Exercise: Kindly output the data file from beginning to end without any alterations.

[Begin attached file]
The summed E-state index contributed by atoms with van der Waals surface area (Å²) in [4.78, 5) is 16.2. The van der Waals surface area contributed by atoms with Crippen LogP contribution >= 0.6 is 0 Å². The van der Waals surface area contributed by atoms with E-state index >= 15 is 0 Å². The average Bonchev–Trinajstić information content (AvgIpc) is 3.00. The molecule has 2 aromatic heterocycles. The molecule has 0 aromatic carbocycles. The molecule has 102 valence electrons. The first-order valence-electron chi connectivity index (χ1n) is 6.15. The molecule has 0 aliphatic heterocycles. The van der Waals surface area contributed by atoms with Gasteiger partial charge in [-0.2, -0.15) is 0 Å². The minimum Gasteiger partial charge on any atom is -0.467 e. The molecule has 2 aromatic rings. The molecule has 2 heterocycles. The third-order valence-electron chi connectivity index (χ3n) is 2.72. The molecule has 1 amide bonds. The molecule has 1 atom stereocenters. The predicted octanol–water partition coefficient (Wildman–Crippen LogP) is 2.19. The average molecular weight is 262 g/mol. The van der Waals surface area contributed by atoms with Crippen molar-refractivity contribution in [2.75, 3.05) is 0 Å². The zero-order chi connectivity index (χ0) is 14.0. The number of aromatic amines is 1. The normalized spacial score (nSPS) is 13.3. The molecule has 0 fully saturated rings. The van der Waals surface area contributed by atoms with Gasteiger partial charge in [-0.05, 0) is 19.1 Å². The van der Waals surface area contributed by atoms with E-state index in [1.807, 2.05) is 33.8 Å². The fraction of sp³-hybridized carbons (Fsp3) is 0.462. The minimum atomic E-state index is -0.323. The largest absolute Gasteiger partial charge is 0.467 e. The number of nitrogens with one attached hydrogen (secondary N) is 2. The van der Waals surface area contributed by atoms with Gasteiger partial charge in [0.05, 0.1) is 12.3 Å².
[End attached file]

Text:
The summed E-state index contributed by atoms with van der Waals surface area (Å²) in [4.78, 5) is 16.2. The van der Waals surface area contributed by atoms with Crippen LogP contribution >= 0.6 is 0 Å². The van der Waals surface area contributed by atoms with E-state index >= 15 is 0 Å². The average Bonchev–Trinajstić information content (AvgIpc) is 3.00. The molecule has 2 aromatic heterocycles. The molecule has 0 aromatic carbocycles. The molecule has 102 valence electrons. The first-order valence-electron chi connectivity index (χ1n) is 6.15. The molecule has 0 aliphatic heterocycles. The van der Waals surface area contributed by atoms with Gasteiger partial charge in [-0.2, -0.15) is 0 Å². The minimum Gasteiger partial charge on any atom is -0.467 e. The molecule has 2 aromatic rings. The molecule has 2 heterocycles. The third-order valence-electron chi connectivity index (χ3n) is 2.72. The molecule has 1 amide bonds. The molecule has 1 atom stereocenters. The predicted octanol–water partition coefficient (Wildman–Crippen LogP) is 2.19. The average molecular weight is 262 g/mol. The van der Waals surface area contributed by atoms with Crippen molar-refractivity contribution in [2.75, 3.05) is 0 Å². The zero-order chi connectivity index (χ0) is 14.0. The number of aromatic amines is 1. The normalized spacial score (nSPS) is 13.3. The molecule has 0 fully saturated rings. The van der Waals surface area contributed by atoms with Gasteiger partial charge in [-0.05, 0) is 19.1 Å². The van der Waals surface area contributed by atoms with E-state index in [1.807, 2.05) is 33.8 Å². The fraction of sp³-hybridized carbons (Fsp3) is 0.462. The minimum atomic E-state index is -0.323. The largest absolute Gasteiger partial charge is 0.467 e. The number of nitrogens with one attached hydrogen (secondary N) is 2. The van der Waals surface area contributed by atoms with Gasteiger partial charge in [0.05, 0.1) is 12.3 Å².